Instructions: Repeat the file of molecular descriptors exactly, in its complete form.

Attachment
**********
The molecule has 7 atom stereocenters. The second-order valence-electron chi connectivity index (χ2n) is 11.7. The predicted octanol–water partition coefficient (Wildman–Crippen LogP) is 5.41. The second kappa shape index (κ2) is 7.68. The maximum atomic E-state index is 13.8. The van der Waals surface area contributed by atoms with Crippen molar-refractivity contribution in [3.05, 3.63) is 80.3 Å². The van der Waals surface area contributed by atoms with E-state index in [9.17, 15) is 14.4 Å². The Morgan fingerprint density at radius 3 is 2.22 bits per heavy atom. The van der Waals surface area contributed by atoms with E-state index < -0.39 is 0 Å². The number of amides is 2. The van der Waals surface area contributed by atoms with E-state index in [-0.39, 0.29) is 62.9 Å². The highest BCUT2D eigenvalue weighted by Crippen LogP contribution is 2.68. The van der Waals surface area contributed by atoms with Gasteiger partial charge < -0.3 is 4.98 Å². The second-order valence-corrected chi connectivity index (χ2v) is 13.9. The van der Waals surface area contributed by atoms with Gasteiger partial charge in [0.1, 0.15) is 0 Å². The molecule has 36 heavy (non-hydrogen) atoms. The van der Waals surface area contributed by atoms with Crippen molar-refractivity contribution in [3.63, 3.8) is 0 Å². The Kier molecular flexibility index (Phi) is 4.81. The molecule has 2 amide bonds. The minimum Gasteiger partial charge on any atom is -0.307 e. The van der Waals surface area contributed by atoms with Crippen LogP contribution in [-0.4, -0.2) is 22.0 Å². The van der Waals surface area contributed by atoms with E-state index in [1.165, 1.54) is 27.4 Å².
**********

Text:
The molecule has 7 atom stereocenters. The second-order valence-electron chi connectivity index (χ2n) is 11.7. The predicted octanol–water partition coefficient (Wildman–Crippen LogP) is 5.41. The second kappa shape index (κ2) is 7.68. The maximum atomic E-state index is 13.8. The van der Waals surface area contributed by atoms with Crippen molar-refractivity contribution in [3.05, 3.63) is 80.3 Å². The van der Waals surface area contributed by atoms with E-state index in [9.17, 15) is 14.4 Å². The Morgan fingerprint density at radius 3 is 2.22 bits per heavy atom. The van der Waals surface area contributed by atoms with E-state index < -0.39 is 0 Å². The number of amides is 2. The van der Waals surface area contributed by atoms with E-state index in [-0.39, 0.29) is 62.9 Å². The highest BCUT2D eigenvalue weighted by Crippen LogP contribution is 2.68. The van der Waals surface area contributed by atoms with Gasteiger partial charge < -0.3 is 4.98 Å². The second-order valence-corrected chi connectivity index (χ2v) is 13.9. The van der Waals surface area contributed by atoms with Gasteiger partial charge in [0.1, 0.15) is 0 Å². The molecule has 36 heavy (non-hydrogen) atoms. The van der Waals surface area contributed by atoms with Crippen molar-refractivity contribution in [3.63, 3.8) is 0 Å². The Kier molecular flexibility index (Phi) is 4.81. The molecule has 2 amide bonds. The minimum Gasteiger partial charge on any atom is -0.307 e. The van der Waals surface area contributed by atoms with Crippen LogP contribution in [-0.4, -0.2) is 22.0 Å². The van der Waals surface area contributed by atoms with E-state index in [1.165, 1.54) is 27.4 Å².